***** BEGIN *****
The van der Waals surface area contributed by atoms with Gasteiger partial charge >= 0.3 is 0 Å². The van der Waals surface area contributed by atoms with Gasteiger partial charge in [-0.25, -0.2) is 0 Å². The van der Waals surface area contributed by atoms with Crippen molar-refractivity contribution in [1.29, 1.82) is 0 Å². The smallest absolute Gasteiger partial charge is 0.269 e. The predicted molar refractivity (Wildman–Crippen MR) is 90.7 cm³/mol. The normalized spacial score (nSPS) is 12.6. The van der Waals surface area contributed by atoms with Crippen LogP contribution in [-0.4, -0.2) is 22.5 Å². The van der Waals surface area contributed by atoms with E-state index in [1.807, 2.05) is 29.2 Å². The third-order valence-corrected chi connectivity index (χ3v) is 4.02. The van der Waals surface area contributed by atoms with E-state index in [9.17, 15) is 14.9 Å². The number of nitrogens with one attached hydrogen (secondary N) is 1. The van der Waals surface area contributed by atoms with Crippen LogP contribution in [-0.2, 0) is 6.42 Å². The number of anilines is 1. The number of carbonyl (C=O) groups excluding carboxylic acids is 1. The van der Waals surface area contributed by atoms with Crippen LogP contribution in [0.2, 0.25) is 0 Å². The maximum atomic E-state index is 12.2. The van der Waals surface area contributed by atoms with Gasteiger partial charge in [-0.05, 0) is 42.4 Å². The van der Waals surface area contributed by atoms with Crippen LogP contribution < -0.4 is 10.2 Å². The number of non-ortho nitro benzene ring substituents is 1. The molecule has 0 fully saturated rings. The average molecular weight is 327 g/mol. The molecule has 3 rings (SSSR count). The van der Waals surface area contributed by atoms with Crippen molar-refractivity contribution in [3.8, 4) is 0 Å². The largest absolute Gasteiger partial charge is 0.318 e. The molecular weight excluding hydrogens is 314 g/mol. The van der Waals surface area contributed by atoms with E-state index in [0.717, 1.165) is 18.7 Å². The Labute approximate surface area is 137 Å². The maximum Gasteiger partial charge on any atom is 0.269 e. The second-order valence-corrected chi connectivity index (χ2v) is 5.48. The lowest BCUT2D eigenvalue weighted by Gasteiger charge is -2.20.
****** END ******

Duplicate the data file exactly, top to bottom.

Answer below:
The van der Waals surface area contributed by atoms with Gasteiger partial charge >= 0.3 is 0 Å². The van der Waals surface area contributed by atoms with Gasteiger partial charge in [-0.25, -0.2) is 0 Å². The van der Waals surface area contributed by atoms with Crippen molar-refractivity contribution in [1.29, 1.82) is 0 Å². The smallest absolute Gasteiger partial charge is 0.269 e. The predicted molar refractivity (Wildman–Crippen MR) is 90.7 cm³/mol. The normalized spacial score (nSPS) is 12.6. The van der Waals surface area contributed by atoms with Crippen LogP contribution in [-0.4, -0.2) is 22.5 Å². The van der Waals surface area contributed by atoms with E-state index in [1.807, 2.05) is 29.2 Å². The third-order valence-corrected chi connectivity index (χ3v) is 4.02. The van der Waals surface area contributed by atoms with E-state index in [9.17, 15) is 14.9 Å². The number of nitrogens with one attached hydrogen (secondary N) is 1. The van der Waals surface area contributed by atoms with Crippen LogP contribution in [-0.2, 0) is 6.42 Å². The number of anilines is 1. The number of carbonyl (C=O) groups excluding carboxylic acids is 1. The van der Waals surface area contributed by atoms with Crippen LogP contribution in [0.2, 0.25) is 0 Å². The maximum atomic E-state index is 12.2. The van der Waals surface area contributed by atoms with Gasteiger partial charge in [-0.05, 0) is 42.4 Å². The van der Waals surface area contributed by atoms with Crippen LogP contribution < -0.4 is 10.2 Å². The number of non-ortho nitro benzene ring substituents is 1. The molecule has 0 fully saturated rings. The average molecular weight is 327 g/mol. The molecule has 3 rings (SSSR count). The van der Waals surface area contributed by atoms with Crippen molar-refractivity contribution in [3.8, 4) is 0 Å². The largest absolute Gasteiger partial charge is 0.318 e. The molecular weight excluding hydrogens is 314 g/mol. The van der Waals surface area contributed by atoms with E-state index in [0.717, 1.165) is 18.7 Å². The Labute approximate surface area is 137 Å². The maximum Gasteiger partial charge on any atom is 0.269 e. The second-order valence-corrected chi connectivity index (χ2v) is 5.48. The lowest BCUT2D eigenvalue weighted by Gasteiger charge is -2.20.